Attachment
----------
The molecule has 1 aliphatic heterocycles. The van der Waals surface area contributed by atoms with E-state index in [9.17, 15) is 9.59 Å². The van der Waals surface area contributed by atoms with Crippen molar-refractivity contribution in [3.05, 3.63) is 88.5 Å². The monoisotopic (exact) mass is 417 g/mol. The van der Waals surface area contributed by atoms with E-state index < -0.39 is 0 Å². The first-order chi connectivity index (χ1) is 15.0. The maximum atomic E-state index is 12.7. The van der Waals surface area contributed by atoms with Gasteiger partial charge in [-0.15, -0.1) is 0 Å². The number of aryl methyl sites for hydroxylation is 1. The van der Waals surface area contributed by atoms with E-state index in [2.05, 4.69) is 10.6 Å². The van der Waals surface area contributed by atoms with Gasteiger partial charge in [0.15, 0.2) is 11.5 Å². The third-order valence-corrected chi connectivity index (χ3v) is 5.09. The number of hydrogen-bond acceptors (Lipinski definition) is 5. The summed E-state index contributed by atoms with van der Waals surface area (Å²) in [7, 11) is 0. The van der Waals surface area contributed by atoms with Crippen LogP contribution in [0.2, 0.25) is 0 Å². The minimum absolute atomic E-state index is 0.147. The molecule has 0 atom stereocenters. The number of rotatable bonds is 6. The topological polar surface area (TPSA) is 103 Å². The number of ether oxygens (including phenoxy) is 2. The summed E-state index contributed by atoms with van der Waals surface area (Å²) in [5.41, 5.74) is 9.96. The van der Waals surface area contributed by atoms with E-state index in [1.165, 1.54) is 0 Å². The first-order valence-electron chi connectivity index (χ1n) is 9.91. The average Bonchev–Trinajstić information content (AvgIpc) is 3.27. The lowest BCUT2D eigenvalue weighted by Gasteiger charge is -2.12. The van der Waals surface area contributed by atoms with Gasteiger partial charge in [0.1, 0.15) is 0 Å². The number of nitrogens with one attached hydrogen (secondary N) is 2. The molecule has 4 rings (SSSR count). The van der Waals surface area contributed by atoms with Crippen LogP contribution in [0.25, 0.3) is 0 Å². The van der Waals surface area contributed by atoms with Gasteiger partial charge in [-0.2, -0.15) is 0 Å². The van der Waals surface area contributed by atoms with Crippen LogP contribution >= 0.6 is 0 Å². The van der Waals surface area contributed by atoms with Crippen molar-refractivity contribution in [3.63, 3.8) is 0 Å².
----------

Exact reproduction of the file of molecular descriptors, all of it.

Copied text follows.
The molecule has 1 aliphatic heterocycles. The van der Waals surface area contributed by atoms with E-state index in [9.17, 15) is 9.59 Å². The van der Waals surface area contributed by atoms with Crippen molar-refractivity contribution in [3.05, 3.63) is 88.5 Å². The monoisotopic (exact) mass is 417 g/mol. The van der Waals surface area contributed by atoms with E-state index < -0.39 is 0 Å². The first-order chi connectivity index (χ1) is 15.0. The maximum atomic E-state index is 12.7. The van der Waals surface area contributed by atoms with Gasteiger partial charge in [-0.15, -0.1) is 0 Å². The number of aryl methyl sites for hydroxylation is 1. The van der Waals surface area contributed by atoms with E-state index in [2.05, 4.69) is 10.6 Å². The van der Waals surface area contributed by atoms with Gasteiger partial charge in [0.15, 0.2) is 11.5 Å². The third-order valence-corrected chi connectivity index (χ3v) is 5.09. The number of hydrogen-bond acceptors (Lipinski definition) is 5. The summed E-state index contributed by atoms with van der Waals surface area (Å²) in [7, 11) is 0. The van der Waals surface area contributed by atoms with Crippen LogP contribution in [0.2, 0.25) is 0 Å². The minimum absolute atomic E-state index is 0.147. The molecule has 0 atom stereocenters. The number of rotatable bonds is 6. The topological polar surface area (TPSA) is 103 Å². The number of ether oxygens (including phenoxy) is 2. The summed E-state index contributed by atoms with van der Waals surface area (Å²) in [5.41, 5.74) is 9.96. The van der Waals surface area contributed by atoms with E-state index in [1.165, 1.54) is 0 Å². The first-order valence-electron chi connectivity index (χ1n) is 9.91. The average Bonchev–Trinajstić information content (AvgIpc) is 3.27. The lowest BCUT2D eigenvalue weighted by Gasteiger charge is -2.12. The van der Waals surface area contributed by atoms with Gasteiger partial charge in [0.1, 0.15) is 0 Å². The number of nitrogens with one attached hydrogen (secondary N) is 2. The molecule has 4 rings (SSSR count). The van der Waals surface area contributed by atoms with Crippen LogP contribution in [0.25, 0.3) is 0 Å². The van der Waals surface area contributed by atoms with Gasteiger partial charge in [-0.2, -0.15) is 0 Å². The van der Waals surface area contributed by atoms with Crippen LogP contribution >= 0.6 is 0 Å². The van der Waals surface area contributed by atoms with Crippen molar-refractivity contribution in [3.63, 3.8) is 0 Å².